"It sure felt like he wanted Miramax to be viewed as a good partner for other corners of the Walt Disney Co.," said Geoff Reiss, senior vice president of programming at ESPN's entertainment unit.
Battsek also is leveraging his long-standing relationships with such high-profile directors as "Shakespeare in Love's" John Madden and "The English Patient's" Anthony Minghella to keep them with Miramax.
"He gets personally involved in things," Madden said. "It's not just a business relationship with him."
Battsek also cemented his ties to Scott Rudin, one of Hollywood's top producers, for whom he handled the international release of "The Village." Rudin, who is moving from Paramount Pictures to Disney and is making four films with Miramax, said Battsek brought strong gut instincts and a measured thoughtfulness to the job.
"He is not interested in the crazy rhythms of the town," Rudin said. "He is prepared to live with his own decisions."
Battsek's first test, "Tsotsi," which opens in limited release in New York and Los Angeles on Friday, could be a tough sell for mainstream audiences.
The story follows six days in the life of a young South African street thug who faces his own demons after discovering a baby in the backseat of the BMW he carjacked from the infant's mother. The film, which has opened in South Africa, is an Oscar nominee for best foreign film.
Given the difficult subject matter, Battsek decided to screen the movie extensively to critics, tastemakers and others to build word of mouth. Rather than positioning "Tsotsi" as a movie about slum life, Miramax's campaign touches on universal themes of redemption and hope. Battsek believes that the film can break out beyond the "cinephile" audience.
"Tsotsi" director Gavin Hood said Battsek was cleverly promoting the movie using its messy, human themes and was wise not to sanitize its untidy finale.
"He felt that America was ready for a film that would encourage debate as opposed to 'Hey, the good guys won,' " Hood said. "He said, 'We don't want to tamper with your ending.' "
Beyond "Tsotsi," Battsek is assembling a diverse slate of films, including the British drama "Venus" starring Vanessa Redgrave and director Lasse Hallstrom's "The Hoax," starring Richard Gere.
Battsek hopes to play on his strengths in the marketing and distribution of quirky films to broaden the appeal of his new movies beyond the art house crowd.
All the outsider has to do now is learn how to play the Hollywood game.
"He will have to prove himself," Minghella said. "But it's not like he's a first-timer plucked from nowhere."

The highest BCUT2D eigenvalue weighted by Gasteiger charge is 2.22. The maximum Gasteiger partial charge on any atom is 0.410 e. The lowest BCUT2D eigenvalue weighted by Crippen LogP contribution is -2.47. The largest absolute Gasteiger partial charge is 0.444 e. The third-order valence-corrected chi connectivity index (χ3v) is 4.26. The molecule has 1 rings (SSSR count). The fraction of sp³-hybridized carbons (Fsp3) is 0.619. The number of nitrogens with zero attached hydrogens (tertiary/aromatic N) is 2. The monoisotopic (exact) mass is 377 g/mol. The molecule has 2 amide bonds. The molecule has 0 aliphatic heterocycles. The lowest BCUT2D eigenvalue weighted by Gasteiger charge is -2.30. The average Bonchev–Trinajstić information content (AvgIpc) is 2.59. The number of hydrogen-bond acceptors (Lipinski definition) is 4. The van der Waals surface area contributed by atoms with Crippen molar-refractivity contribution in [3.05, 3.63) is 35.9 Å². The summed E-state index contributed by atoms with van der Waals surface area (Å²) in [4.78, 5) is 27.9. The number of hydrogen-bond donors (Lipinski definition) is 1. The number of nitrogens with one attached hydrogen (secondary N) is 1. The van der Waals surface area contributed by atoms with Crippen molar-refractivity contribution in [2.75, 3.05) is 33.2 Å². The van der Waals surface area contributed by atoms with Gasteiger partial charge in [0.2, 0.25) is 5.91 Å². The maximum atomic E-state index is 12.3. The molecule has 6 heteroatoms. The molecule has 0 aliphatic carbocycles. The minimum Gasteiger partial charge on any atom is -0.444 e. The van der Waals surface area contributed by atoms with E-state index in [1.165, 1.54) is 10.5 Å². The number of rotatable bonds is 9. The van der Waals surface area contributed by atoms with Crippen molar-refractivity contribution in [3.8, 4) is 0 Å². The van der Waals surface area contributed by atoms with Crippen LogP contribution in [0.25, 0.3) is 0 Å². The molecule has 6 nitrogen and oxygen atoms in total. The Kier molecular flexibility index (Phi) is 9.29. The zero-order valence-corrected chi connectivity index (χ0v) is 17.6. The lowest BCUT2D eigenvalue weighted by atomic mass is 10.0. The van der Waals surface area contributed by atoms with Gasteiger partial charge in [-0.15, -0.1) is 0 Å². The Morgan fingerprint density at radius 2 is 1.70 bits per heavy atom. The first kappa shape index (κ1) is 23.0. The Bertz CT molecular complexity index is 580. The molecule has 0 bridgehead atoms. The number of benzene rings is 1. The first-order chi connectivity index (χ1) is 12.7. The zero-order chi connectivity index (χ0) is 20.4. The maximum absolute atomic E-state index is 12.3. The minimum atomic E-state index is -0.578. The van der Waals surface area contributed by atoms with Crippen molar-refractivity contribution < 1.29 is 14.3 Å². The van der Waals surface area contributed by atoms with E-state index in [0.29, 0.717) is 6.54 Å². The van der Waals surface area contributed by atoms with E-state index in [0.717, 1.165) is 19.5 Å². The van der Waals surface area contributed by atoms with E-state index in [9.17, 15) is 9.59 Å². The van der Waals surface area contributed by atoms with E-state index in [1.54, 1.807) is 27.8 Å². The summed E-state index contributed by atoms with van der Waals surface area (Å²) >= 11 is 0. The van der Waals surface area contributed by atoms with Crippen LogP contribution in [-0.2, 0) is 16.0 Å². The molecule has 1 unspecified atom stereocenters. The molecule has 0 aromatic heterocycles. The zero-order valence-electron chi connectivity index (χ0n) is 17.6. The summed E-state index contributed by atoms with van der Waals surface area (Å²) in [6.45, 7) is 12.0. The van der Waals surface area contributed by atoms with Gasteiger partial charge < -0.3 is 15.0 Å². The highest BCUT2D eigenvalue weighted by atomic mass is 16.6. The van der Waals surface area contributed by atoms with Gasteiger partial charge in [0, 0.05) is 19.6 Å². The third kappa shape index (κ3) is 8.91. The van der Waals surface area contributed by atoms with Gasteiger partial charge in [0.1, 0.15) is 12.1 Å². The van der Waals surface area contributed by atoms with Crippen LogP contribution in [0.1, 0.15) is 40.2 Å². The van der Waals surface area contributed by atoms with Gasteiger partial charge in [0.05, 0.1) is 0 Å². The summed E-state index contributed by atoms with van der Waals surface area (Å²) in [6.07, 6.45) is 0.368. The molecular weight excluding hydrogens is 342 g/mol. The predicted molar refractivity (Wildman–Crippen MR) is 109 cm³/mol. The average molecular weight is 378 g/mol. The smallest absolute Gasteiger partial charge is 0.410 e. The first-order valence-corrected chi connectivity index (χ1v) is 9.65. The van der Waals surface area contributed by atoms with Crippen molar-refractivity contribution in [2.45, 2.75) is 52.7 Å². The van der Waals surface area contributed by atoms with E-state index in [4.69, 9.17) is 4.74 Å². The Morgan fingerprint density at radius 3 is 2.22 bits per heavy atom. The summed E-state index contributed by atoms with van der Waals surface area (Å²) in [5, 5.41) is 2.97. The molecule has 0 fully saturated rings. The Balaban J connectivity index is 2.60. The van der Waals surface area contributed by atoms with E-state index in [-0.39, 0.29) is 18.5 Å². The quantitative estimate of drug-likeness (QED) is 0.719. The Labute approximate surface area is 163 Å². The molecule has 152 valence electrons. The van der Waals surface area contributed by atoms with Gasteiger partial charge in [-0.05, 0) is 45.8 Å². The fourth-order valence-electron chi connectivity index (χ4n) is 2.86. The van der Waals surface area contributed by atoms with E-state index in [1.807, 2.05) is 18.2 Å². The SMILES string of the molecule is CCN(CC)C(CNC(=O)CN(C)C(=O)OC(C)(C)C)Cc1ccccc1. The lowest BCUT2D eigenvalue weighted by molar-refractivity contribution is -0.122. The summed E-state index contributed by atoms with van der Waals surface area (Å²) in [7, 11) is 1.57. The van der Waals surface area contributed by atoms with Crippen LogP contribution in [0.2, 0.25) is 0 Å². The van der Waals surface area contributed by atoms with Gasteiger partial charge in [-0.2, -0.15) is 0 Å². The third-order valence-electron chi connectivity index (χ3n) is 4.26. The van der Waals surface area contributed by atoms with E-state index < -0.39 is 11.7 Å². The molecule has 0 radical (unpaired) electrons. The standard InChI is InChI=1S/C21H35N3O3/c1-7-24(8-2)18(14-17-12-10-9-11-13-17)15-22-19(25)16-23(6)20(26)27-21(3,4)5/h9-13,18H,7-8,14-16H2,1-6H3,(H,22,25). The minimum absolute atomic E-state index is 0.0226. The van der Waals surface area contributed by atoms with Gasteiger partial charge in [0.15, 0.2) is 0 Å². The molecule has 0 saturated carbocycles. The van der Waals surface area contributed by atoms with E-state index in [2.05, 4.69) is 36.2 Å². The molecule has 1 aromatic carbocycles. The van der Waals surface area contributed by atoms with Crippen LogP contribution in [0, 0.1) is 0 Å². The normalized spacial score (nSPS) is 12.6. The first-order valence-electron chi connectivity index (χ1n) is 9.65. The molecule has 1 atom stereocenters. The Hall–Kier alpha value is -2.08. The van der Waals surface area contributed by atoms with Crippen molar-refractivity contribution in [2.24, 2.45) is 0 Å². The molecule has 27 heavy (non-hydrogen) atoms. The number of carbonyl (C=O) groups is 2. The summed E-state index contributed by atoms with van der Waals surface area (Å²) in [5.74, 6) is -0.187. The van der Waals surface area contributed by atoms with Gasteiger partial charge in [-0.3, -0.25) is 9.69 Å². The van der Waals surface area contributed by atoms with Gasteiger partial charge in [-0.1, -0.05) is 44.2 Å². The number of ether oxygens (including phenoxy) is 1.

(BEGIN TEXT OF INFOBOX)
An indie feast
Here are upcoming Miramax movies and their release dates.
"Tsotsi" — A drama set in South Africa about the life of a slum dwelling gangster who finds redemption. Feb. 24
"Kinky Boots" — A comedy about two workers in a shoe factory. April 14
"Keeping Up With the Steins" — A comedy starring Jeremy Piven about a family coming together with a boy's bar mitzvah. May 12
"Once in a Lifetime" — Documentary about the rise of the legendary soccer team, the New York Cosmos. No date
"Heart of the Game" — A documentary about a girls' basketball coach and a young girl who fights a legal battle to keep playing in college. June 14
"The Night Listener" — A Robin Williams thriller about a radio personality and the young boy with whom he develops a relationship. No date
"The Hoax" — Directed by Lasse Hallstrom about the discredited autobiographer Clifford Irving and his published tale about billionaire Howard Hughes. No date
"The Queen" — A humorous portrait of the British royal family immediately following Princess Diana's death. Produced by Scott Rudin. No date
"Venus" — Starring Peter O'Toole and Leslie Phillips, it is a drama about a youngster who comes to live with her relatives. Produced by Scott Rudin. No date
Co-productions with Paramount Classics
"There Will Be Blood" — Paul Thomas Anderson's period drama loosely based on Upton Sinclair's 1927 novel "Oil!" Executive producer is Scott Rudin. No date
"No Country for Old Men" — A Joel and Ethan Coen drama about a hunter who finds corpses, a stash of heroin and $2 million in cash. Produced by Scott Rudin. No date
2007 Miramax releases
"Gone Baby Gone" — A Ben Affleck-directed drama based on Dennis Lehane's novel. Production begins in May.
"The Lookout" — Directed by Scott Frank; starring Jeff Daniels. Going into production next month.